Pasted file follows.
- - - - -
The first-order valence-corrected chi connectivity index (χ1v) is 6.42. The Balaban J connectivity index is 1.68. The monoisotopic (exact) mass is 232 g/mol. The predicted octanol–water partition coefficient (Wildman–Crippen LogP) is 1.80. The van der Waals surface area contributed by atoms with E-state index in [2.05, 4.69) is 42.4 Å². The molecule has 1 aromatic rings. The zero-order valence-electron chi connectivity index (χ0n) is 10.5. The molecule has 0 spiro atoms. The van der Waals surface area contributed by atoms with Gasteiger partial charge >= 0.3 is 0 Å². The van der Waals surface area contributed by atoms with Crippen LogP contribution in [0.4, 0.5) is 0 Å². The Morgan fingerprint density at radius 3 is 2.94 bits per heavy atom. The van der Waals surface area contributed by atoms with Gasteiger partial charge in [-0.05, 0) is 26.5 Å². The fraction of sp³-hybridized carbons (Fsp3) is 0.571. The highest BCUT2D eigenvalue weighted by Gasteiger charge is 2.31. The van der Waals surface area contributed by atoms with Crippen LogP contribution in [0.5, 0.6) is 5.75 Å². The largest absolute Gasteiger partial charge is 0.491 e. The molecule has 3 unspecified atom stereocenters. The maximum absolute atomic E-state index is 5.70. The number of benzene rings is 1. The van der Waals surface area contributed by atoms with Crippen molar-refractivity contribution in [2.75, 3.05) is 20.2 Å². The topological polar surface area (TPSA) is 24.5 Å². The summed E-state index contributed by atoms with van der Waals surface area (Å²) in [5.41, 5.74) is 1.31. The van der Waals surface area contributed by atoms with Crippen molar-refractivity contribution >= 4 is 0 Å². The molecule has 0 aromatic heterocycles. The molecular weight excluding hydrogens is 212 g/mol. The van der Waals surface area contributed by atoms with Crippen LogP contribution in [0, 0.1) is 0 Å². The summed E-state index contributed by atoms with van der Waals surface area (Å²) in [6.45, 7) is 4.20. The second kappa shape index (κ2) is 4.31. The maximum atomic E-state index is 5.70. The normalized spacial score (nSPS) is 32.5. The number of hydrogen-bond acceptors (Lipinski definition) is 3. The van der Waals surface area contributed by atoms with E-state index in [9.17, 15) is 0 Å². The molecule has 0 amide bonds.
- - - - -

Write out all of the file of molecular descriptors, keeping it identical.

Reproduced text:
The first-order valence-corrected chi connectivity index (χ1v) is 6.42. The Balaban J connectivity index is 1.68. The monoisotopic (exact) mass is 232 g/mol. The predicted octanol–water partition coefficient (Wildman–Crippen LogP) is 1.80. The van der Waals surface area contributed by atoms with E-state index in [2.05, 4.69) is 42.4 Å². The molecule has 1 aromatic rings. The zero-order valence-electron chi connectivity index (χ0n) is 10.5. The molecule has 0 spiro atoms. The van der Waals surface area contributed by atoms with Gasteiger partial charge >= 0.3 is 0 Å². The van der Waals surface area contributed by atoms with Crippen LogP contribution in [0.4, 0.5) is 0 Å². The Morgan fingerprint density at radius 3 is 2.94 bits per heavy atom. The van der Waals surface area contributed by atoms with Gasteiger partial charge in [-0.05, 0) is 26.5 Å². The fraction of sp³-hybridized carbons (Fsp3) is 0.571. The highest BCUT2D eigenvalue weighted by Gasteiger charge is 2.31. The van der Waals surface area contributed by atoms with Crippen LogP contribution in [0.5, 0.6) is 5.75 Å². The largest absolute Gasteiger partial charge is 0.491 e. The molecule has 3 unspecified atom stereocenters. The maximum absolute atomic E-state index is 5.70. The number of benzene rings is 1. The van der Waals surface area contributed by atoms with Crippen molar-refractivity contribution in [2.75, 3.05) is 20.2 Å². The topological polar surface area (TPSA) is 24.5 Å². The summed E-state index contributed by atoms with van der Waals surface area (Å²) in [5.41, 5.74) is 1.31. The van der Waals surface area contributed by atoms with Crippen molar-refractivity contribution >= 4 is 0 Å². The molecule has 0 aromatic heterocycles. The molecular weight excluding hydrogens is 212 g/mol. The van der Waals surface area contributed by atoms with Crippen LogP contribution in [0, 0.1) is 0 Å². The summed E-state index contributed by atoms with van der Waals surface area (Å²) in [6.45, 7) is 4.20. The second kappa shape index (κ2) is 4.31. The maximum atomic E-state index is 5.70. The normalized spacial score (nSPS) is 32.5. The number of hydrogen-bond acceptors (Lipinski definition) is 3. The van der Waals surface area contributed by atoms with E-state index in [9.17, 15) is 0 Å². The molecule has 0 amide bonds.